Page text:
Create A Persona

Creating a unique persona might seem like a small thing, especially when compared to your actual content. But according to Dmitry Epelboym the CEO of a cosmetics company, it’s more important than you think. Having a persona makes you instantly recognizable and helps you to remain consistent across all your work. It might seem like a small thing, he says, but it’s an important part of branding.

Internet personas have been around for a while. For instance, Turd Ferguson is an internet financial analyst and pundit. He’s carved out a niche for himself firstly because of his name and secondly because of his combative analytical style. Over the years, he’s been very successful, having been invited on dozens of podcasts and radio shows.

Speak At Length About Your Achievements

When it comes to influencing on social media, people care about your accomplishments. At least, that the opinion of millennial influencer Peter King, the CEO of Mamma. King says that budding influencers need to make a point of their achievements. This, he says, is what will give them credibility and establish them as thought leaders. He claims that there’s no way around this, so if you have any achievements to your name, you need to publicize them. It could be anything he says, from an outstanding education to launching a new product line to being the author of a best-selling book.

Don’t Back Off From Controversy, But Avoid Drama

Influencers, in general, aren’t afraid to speak their minds. Just spend a little time following famous celebrities and business leaders on Facebook and Twitter. Mark Zuckerberg, for instance, has made it clear his disdain for people who supported Donald Trump in the US presidential election. But according to Lia Mendoza, CEO of a cruise company, companies need to avoid drama. Writing your opinion about a particular political or social issue is okay, she says. But companies should avoid engaging in “dramatics” like name calling. It’s all common sense really.

 Initiate The Conversation

Many companies are constantly on the lookout for the latest social media trending topics so that they can hop on the bandwagon. But the problem with this approach, according to millennial CEO Jody Permain, is that it is reactive. Companies are simply observing conversations that other people have started and are trying to retrospectively insert themselves and make themselves relevant.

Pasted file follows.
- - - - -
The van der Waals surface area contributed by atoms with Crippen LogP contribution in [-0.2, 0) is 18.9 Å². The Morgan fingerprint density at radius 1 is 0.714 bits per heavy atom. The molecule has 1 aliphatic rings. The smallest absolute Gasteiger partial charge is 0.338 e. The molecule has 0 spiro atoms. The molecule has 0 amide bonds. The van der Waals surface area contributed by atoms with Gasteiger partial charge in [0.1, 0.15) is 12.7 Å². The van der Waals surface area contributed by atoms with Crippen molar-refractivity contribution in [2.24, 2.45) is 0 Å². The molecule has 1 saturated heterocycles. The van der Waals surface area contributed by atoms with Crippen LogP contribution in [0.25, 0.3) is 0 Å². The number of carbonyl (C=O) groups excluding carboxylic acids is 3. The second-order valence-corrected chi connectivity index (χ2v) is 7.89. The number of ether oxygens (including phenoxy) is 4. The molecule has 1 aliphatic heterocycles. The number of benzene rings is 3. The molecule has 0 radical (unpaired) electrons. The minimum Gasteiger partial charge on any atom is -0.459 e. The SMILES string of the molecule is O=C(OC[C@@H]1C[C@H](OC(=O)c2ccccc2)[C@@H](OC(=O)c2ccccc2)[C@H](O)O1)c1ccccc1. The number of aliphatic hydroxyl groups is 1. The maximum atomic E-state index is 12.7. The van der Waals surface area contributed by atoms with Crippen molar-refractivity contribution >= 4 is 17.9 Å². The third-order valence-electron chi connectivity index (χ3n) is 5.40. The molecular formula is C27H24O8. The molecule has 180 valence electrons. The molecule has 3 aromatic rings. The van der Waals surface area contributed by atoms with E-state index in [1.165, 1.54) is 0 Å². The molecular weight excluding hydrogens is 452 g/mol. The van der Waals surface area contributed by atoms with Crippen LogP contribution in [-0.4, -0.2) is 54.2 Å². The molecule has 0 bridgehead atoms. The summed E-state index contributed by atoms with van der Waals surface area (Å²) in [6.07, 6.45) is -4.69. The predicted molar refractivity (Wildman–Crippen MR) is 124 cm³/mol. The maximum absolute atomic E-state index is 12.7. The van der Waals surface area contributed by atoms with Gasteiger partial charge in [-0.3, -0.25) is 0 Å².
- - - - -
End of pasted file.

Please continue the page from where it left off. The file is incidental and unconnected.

social media trending topics

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Not only is this hard to do, but it can also be annoying. A much better approach, according to Permain, is to start conversations yourself. Influencers, she says, are people who create the topics of conversation and the talking points. They shouldn’t be taking cues from the communities that they serve. When people realize that a particular person is the one driving the debate, they’re more likely to follow that person so that they can get the latest thinking as quickly as possible. What they don’t want is a business simply rehashing what somebody else has said, desperately trying to make themselves relevant.

Spend Some Time Off Social Media

Some people manage to become influencers just by spending lots of time on social media and nothing else, but they’re a rare breed. Most people have to reach out beyond the Facebook and Twitter account, according to Moe Hamade, and make an impact in other areas of life. There’s a risk, she says, that people who only use social media will become typecast. They’ll be known as somebody who’s big on social media, and nowhere else.

Take Pewdiepie, for instance. He’s massive on YouTube, but outside of that platform, he’s barely heard of, mainly because he has very few achievements outside of his channel.

Stay Alert To What’s Being Said About You

If you run a business, you probably have a Google Business account. And if you have a Google business account, then there’s a good chance that you’ll have notifications whenever your name is mentioned online. It’s worth noting that this system isn’t always entirely accurate, and it can report that you’ve been in the news when it’s somebody else with the same name. But, in general, it’s a good way to keep tabs on yourself, according to Alexandr Kaminsky, the owner of a barber company. The system, he says, will let you know when you’ve been mentioned and in what context. This will give you an idea of how you’re perceived and whether there are any issues you should address.